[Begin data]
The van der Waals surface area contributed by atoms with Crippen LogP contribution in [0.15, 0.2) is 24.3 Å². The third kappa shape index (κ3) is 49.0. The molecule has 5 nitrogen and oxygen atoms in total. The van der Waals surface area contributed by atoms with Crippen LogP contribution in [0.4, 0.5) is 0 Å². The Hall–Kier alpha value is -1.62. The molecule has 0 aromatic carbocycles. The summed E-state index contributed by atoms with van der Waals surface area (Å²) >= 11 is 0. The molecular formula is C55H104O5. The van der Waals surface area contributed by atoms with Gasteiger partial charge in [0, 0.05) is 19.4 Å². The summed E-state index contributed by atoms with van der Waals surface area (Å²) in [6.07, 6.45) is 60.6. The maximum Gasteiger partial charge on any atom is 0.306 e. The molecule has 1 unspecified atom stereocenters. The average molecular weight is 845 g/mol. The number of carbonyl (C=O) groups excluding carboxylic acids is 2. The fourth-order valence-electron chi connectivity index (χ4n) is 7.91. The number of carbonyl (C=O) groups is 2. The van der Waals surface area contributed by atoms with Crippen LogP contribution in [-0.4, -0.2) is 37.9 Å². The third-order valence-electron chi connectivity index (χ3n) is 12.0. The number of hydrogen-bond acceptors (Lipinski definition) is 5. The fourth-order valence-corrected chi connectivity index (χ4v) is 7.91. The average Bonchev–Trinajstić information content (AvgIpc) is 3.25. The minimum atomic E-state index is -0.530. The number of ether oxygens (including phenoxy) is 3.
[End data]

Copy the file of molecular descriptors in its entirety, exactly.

The van der Waals surface area contributed by atoms with Crippen LogP contribution in [0.15, 0.2) is 24.3 Å². The third kappa shape index (κ3) is 49.0. The molecule has 5 nitrogen and oxygen atoms in total. The van der Waals surface area contributed by atoms with Crippen LogP contribution in [0.4, 0.5) is 0 Å². The Hall–Kier alpha value is -1.62. The molecule has 0 aromatic carbocycles. The summed E-state index contributed by atoms with van der Waals surface area (Å²) >= 11 is 0. The molecular formula is C55H104O5. The van der Waals surface area contributed by atoms with Gasteiger partial charge in [0, 0.05) is 19.4 Å². The summed E-state index contributed by atoms with van der Waals surface area (Å²) in [6.07, 6.45) is 60.6. The maximum Gasteiger partial charge on any atom is 0.306 e. The molecule has 1 unspecified atom stereocenters. The average molecular weight is 845 g/mol. The number of carbonyl (C=O) groups excluding carboxylic acids is 2. The fourth-order valence-electron chi connectivity index (χ4n) is 7.91. The number of carbonyl (C=O) groups is 2. The van der Waals surface area contributed by atoms with Crippen LogP contribution in [-0.4, -0.2) is 37.9 Å². The third-order valence-electron chi connectivity index (χ3n) is 12.0. The number of hydrogen-bond acceptors (Lipinski definition) is 5. The fourth-order valence-corrected chi connectivity index (χ4v) is 7.91. The average Bonchev–Trinajstić information content (AvgIpc) is 3.25. The minimum atomic E-state index is -0.530. The number of ether oxygens (including phenoxy) is 3.